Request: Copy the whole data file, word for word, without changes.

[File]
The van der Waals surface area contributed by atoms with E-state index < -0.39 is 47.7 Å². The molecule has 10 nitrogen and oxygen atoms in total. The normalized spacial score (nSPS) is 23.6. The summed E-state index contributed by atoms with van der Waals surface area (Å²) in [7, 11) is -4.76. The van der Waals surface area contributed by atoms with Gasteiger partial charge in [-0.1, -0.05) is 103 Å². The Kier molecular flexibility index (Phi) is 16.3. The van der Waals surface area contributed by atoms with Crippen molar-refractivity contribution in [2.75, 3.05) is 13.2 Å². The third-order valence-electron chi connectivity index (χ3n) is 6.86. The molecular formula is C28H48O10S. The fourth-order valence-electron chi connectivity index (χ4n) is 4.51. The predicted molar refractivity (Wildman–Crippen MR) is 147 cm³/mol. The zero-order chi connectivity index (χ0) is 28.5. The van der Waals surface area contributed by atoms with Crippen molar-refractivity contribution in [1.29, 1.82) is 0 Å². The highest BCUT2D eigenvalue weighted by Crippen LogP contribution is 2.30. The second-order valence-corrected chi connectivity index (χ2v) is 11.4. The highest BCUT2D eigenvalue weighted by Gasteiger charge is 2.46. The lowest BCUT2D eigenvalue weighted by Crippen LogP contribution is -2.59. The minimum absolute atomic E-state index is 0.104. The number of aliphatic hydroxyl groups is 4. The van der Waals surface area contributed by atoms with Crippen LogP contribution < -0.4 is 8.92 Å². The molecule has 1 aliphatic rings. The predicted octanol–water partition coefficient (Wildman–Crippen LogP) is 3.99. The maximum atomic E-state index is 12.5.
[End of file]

The van der Waals surface area contributed by atoms with E-state index < -0.39 is 47.7 Å². The molecule has 10 nitrogen and oxygen atoms in total. The normalized spacial score (nSPS) is 23.6. The summed E-state index contributed by atoms with van der Waals surface area (Å²) in [7, 11) is -4.76. The van der Waals surface area contributed by atoms with Gasteiger partial charge in [-0.1, -0.05) is 103 Å². The Kier molecular flexibility index (Phi) is 16.3. The van der Waals surface area contributed by atoms with Crippen molar-refractivity contribution in [2.75, 3.05) is 13.2 Å². The third-order valence-electron chi connectivity index (χ3n) is 6.86. The molecular formula is C28H48O10S. The fourth-order valence-electron chi connectivity index (χ4n) is 4.51. The predicted molar refractivity (Wildman–Crippen MR) is 147 cm³/mol. The zero-order chi connectivity index (χ0) is 28.5. The van der Waals surface area contributed by atoms with Crippen molar-refractivity contribution in [1.29, 1.82) is 0 Å². The highest BCUT2D eigenvalue weighted by Crippen LogP contribution is 2.30. The second-order valence-corrected chi connectivity index (χ2v) is 11.4. The highest BCUT2D eigenvalue weighted by Gasteiger charge is 2.46. The lowest BCUT2D eigenvalue weighted by Crippen LogP contribution is -2.59. The minimum absolute atomic E-state index is 0.104. The number of aliphatic hydroxyl groups is 4. The van der Waals surface area contributed by atoms with Crippen LogP contribution < -0.4 is 8.92 Å². The molecule has 1 aliphatic rings. The predicted octanol–water partition coefficient (Wildman–Crippen LogP) is 3.99. The maximum atomic E-state index is 12.5.